Nylon cooking bags and plastic-lined cardboard cups are conveniences many people rely on, but a new study in ACS' Environmental Science & Technology suggests that they are an underappreciated source of nanoparticles. They report that the plastic in these products release trillions of nanometer-sized particles into each liter of water that they come in contact with. That sounds like a lot, but the team notes that these levels are under the regulatory limits for consumption.
Food-grade plastics come into contact with a variety of foods and drinks that people consume every day. For instance, nylon cooking bags help keep food moist in the oven and make clean-up easier for slow cookers. Likewise, plastic-lined paper cups are designed to keep liquids hot and prevent them from leaking out. Previous studies have shown that some plastic materials, including polypropylene baby bottles and polyethylene terephthalate tea bags, can shed microscopic and nanoscale particles into heated liquids, though the human health implications of ingesting these particles are unclear. So, Christopher Zangmeister and colleagues wanted to see whether food-grade plastic films can also be a source of small plastic particles.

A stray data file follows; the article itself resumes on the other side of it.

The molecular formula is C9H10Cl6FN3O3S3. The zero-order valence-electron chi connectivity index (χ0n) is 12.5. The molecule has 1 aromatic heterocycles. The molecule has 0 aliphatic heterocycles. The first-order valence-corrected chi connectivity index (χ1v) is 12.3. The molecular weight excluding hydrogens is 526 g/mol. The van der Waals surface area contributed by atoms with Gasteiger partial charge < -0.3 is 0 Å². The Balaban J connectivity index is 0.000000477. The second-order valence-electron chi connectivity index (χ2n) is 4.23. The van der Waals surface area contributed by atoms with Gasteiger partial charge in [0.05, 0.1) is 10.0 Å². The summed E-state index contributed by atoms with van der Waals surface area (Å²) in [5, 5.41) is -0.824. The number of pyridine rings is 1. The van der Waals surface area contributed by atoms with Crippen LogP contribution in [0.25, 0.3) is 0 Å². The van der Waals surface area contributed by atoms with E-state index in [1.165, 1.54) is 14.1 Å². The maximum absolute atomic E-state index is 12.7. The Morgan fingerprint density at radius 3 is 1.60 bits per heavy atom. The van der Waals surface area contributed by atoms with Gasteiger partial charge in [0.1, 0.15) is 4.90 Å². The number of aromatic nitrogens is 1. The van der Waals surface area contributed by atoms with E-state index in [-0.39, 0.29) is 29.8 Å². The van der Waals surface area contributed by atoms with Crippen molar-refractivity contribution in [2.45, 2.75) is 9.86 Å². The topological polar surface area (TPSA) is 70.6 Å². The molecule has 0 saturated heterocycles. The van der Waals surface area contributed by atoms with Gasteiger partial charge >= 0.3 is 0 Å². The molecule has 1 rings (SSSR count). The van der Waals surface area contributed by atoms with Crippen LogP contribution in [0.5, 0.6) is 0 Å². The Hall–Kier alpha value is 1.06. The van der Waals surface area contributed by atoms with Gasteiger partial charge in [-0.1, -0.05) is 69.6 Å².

The researchers poured room temperature or hot water into nylon slow cooker bags and low density polyethylene-lined cardboard cups from different retailers. After keeping the slow cooker hot for an hour, the researchers found that 35 trillion plastic nanoparticles leached into the liter of water in each bag. When the team put hot liquid in 12-fluid-ounce cups for 20 minutes, 5.1 trillion plastic nanoparticles per liter leached out. Both materials released considerably fewer nanosized particles into room temperature water. Finally, the researchers calculated that a person would have to drink 13 cups of hot water from a plastic-lined cup or half a liter of water from the cooking bag to consume the equivalent of one nanoplastic particle for every seven cells in a person's body. But they also note that the number of particles that migrated from the food-grade plastics into both the room temperature and hot water are still well below the levels for safe human consumption, according to U.S. Food and Drug Administration limits.
The authors received funding from the U.S. National Institute of Standards and Technology.
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